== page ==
If you're a computer game enthusiast, you already know the meaning of Wolfenstein 3-D, Duke Nukem, and Doom II. These are just three of the best-selling game titles manufactured by G. T. Interactive Software (GTIS). The company's Edison, NJ, plant generates these among other titles on four assembly lines over two shifts, at a rate of about 40,000 units per day. Within the plant, 75,000 square feet of warehouse space is used to store production components that include CD-ROM discs, insert booklets, instructions, sell sheets, rebate stickers, and UPC Code stickers used for post production packaging. Finished goods are shipped to GTIS' main distribution center five miles down the road from the plant.
Inventory Control Supervisor Y. Ramsaroop in charge of tracking and managing the plant's raw materials, which — before June of last year — was a "three-Excedrin" job. According to Ramsaroop, "We carry thousands of little items, from rolls of tape to rebate stickers, and they weren't always easy to find. We were using an older computer-based stock locator system that was completely manual. To pull stock, I sat in the office with a computer screen and keyed in stock numbers, printed a list of locations, and then assigned an operator to go out and pull items. The printed pull sheets were marked and key-entered at the central office for system updates sometime later."
Ramsaroop explained that all move updates were also done manually by way of pallet tags that were copied and also submitted to the central office for a key-entry. "There was a lot of room for human error," he explained. "Pull sheets got lost, even with controls in place to prevent it, and consequently no updates were keyed in for those sheets. We couldn't be assured of what was in stock, and we often had to go out into the warehouse to physical look for items. This resulted into production line slow-downs due to misplaced inventory. The older system clearly had its limitations.
GTIS wanted to maintain its inventory tracking system, which is tightly integrated with the company's mainframe-based order processing and financials package, but a more accurate means of tracking raw materials was needed. The company began looking at alternative solutions for raw materials alone. After a careful features and cost analysis, it selected the WinWhere® Warehouse Management System (WMS) by Montego Systems (Fairport, NY). A full-featured, real-time WMS, WinWhere uses bar-code import and RF (radio frequency) mobile data collection terminals for tracking inventory from raw materials receiving, through production, put away, pick/pack, and shipping.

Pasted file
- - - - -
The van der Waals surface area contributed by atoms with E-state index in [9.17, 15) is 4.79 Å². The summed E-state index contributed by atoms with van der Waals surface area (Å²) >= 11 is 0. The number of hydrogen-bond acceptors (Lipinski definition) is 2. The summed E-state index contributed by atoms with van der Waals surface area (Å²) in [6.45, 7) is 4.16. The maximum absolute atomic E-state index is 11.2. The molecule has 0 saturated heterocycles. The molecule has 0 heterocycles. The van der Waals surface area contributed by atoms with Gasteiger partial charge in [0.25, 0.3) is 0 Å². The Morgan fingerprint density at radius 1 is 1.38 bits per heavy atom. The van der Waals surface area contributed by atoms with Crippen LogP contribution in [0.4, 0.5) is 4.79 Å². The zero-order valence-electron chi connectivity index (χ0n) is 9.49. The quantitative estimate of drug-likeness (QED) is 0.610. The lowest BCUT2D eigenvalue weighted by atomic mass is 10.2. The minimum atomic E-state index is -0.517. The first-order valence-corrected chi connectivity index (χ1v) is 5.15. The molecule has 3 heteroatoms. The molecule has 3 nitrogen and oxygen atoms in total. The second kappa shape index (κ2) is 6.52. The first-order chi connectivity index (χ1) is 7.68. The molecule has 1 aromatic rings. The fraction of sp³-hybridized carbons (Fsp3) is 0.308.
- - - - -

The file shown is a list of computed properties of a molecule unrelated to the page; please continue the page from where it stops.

"We knew we wanted a scanner-based system and this one was cost-efficient and met our requirements for accurate stock location tracking," Mr. Ramsaroop said. Montego Systems supplies all the necessary hardware and software for either standalone or networked systems, depending upon user requirements. For this configuration, which was limited to raw-materials inventory only, it provided a Compaq DeskPro PC with an Access 97 database, interfaced to a laser printer (Zebra 105S thermal transfer printer), and Symbol Technologies Spread Spectrum 900 MHz RF network supporting two transceivers and eight Symbol LRT 3800 handheld laser scanner/terminals. The system, which can function in standalone mode, or front-end accounting or MRP packages, uses a Windows GUI that enables highly intuitive receiving, bar coded pallet tagging, inventory tracing, picking, and on-line verification in real time.